In the dictionary, empowerment is described as “A management practice of sharing information, rewards and power with employees so that they can take initiative and make decisions to solve problems and improve service and performance” or more abbreviated versions like the one shown in the image above.
Empowerment is based on the idea that giving employees skills, resources, authority, opportunity, motivation, as well holding them responsible and accountable for outcomes of their actions, will contribute to their competence and satisfaction. It is feeling in control of your work environment and that you have permission to make decisions in the areas you control and are responsible for in your job.
Managers should avoid thinking of it as something that one individual does for another. This is one of the problems organisations have experienced with the concept of empowerment. People think that someone, usually the boss, has to bestow empowerment on the people who report to him/her.
Many senior managers fail to empower their people and in turn ask why people won’t act in empowered ways. When a member of staff is not empowered, this leads the person to feel that he/she is being micromanaged and a feeling of unhappiness.
Every company has the responsibility to create a work environment which helps foster the ability and desire of employees to act in empowered ways. The company also has the responsibility to remove barriers that limit the ability of staff to act in empowered ways, as this will increase the productivity and effectiveness in the workplace.
Empowered employees are able to perform their jobs more efficiently and effectively without feeling as if they are waiting for a decision, waiting for direction and waiting for permission to act.
Examples of empowerment
- Allow flexibility: you might be used to having a very firm grip while directing your team. It’s time to accord your employee’s flexibility. Examine your workflow and identify key areas that would benefit from greater flexibility and creative input. These tasks might include content creation, marketing strategies and company events. Sit down with your team and explain how much flexibility they will each have within a task. Don’t leave it open-ended; give them some parameters to work with so that they’re not overwhelmed with options.
- Don’t micromanage: giving up control and empowering your team can be a terrifying experience for many leaders. You might feel compelled to watch their every move and peek over their shoulders. But by monitoring someone’s every move, you’re actually impeding his or her ability to grow. Give your team some space, trust them and you might be impressed by what they’re able to achieve.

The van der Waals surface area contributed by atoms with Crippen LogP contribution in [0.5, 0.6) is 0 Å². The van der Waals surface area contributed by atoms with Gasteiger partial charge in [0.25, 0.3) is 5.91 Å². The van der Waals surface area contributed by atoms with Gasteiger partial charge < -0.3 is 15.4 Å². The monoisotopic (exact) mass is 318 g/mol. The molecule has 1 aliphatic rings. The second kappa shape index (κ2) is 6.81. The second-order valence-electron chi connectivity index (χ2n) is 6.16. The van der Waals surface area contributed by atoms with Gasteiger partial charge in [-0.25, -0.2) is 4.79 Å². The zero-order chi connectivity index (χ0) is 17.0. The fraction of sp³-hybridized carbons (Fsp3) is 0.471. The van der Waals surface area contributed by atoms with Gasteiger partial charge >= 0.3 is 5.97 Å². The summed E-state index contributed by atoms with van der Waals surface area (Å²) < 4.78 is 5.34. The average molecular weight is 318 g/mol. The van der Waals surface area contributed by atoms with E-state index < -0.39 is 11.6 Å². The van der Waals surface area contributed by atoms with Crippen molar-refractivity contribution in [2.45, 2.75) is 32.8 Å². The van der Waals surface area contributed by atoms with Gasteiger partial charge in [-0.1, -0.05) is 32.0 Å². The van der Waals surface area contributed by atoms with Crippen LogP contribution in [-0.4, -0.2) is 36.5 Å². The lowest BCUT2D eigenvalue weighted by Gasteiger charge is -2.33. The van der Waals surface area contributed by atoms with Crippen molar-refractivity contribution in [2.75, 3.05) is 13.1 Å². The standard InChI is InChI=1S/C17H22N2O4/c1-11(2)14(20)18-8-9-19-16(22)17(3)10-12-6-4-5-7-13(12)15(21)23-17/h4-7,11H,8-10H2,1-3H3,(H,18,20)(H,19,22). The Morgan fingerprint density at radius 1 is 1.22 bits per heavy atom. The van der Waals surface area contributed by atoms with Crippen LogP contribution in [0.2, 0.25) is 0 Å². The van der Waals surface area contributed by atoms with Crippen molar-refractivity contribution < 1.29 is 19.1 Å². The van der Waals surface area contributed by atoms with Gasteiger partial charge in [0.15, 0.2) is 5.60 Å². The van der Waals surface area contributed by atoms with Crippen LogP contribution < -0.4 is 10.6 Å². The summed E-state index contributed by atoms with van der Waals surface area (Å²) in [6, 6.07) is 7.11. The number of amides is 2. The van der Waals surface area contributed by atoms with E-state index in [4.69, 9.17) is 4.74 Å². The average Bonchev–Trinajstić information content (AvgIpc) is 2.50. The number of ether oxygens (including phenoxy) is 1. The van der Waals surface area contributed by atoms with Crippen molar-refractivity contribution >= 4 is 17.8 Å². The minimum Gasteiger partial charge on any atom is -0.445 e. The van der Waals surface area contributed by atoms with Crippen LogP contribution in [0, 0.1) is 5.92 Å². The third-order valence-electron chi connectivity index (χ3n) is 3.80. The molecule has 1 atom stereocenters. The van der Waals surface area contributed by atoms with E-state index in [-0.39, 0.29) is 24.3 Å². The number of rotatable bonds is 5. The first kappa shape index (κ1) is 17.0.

- Break the leader/follower mindset: breaking out of the traditional leader-follower mindset can help you create stronger staff bonds founded on trust, self-confidence and achievement.
- Challenge them: challenge your employees so they can demonstrate and achieve their full potential. For example, you might notice that your sales representatives tend to rely heavily on email interactions – challenge them to get on the phone instead and get outside of their comfort zone. You might discover that a co-worker is bilingual and ask him/her to work with international customers. If you’re out of ideas, sit down with each member of your team and ask them what types of experiences would help them grow professionally.
- Don’t create barriers: allow active and open participation, asking staff for their opinion and encouraging them to make decisions, as this can help you create stronger staff bonds founded on trust, self-confidence and achievement. When you create room for independent work and decision-making, your team might discover that they’re able to achieve far more than they originally thought possible. Test drive these leadership techniques and see what your own team is really capable of achieving.
- Company’s management style : the company has to be involved in sharing the goals, sharing each employee’s expectations and framework with the employee and then, getting out of the way while employees, empowered to set goals, accomplish their objectives and determine how to do their jobs.
Empowerment is a desirable management and organisational tool that enables employees to practice autonomy, control of their own jobs and better use their skills and abilities to benefit both the organisation and themselves.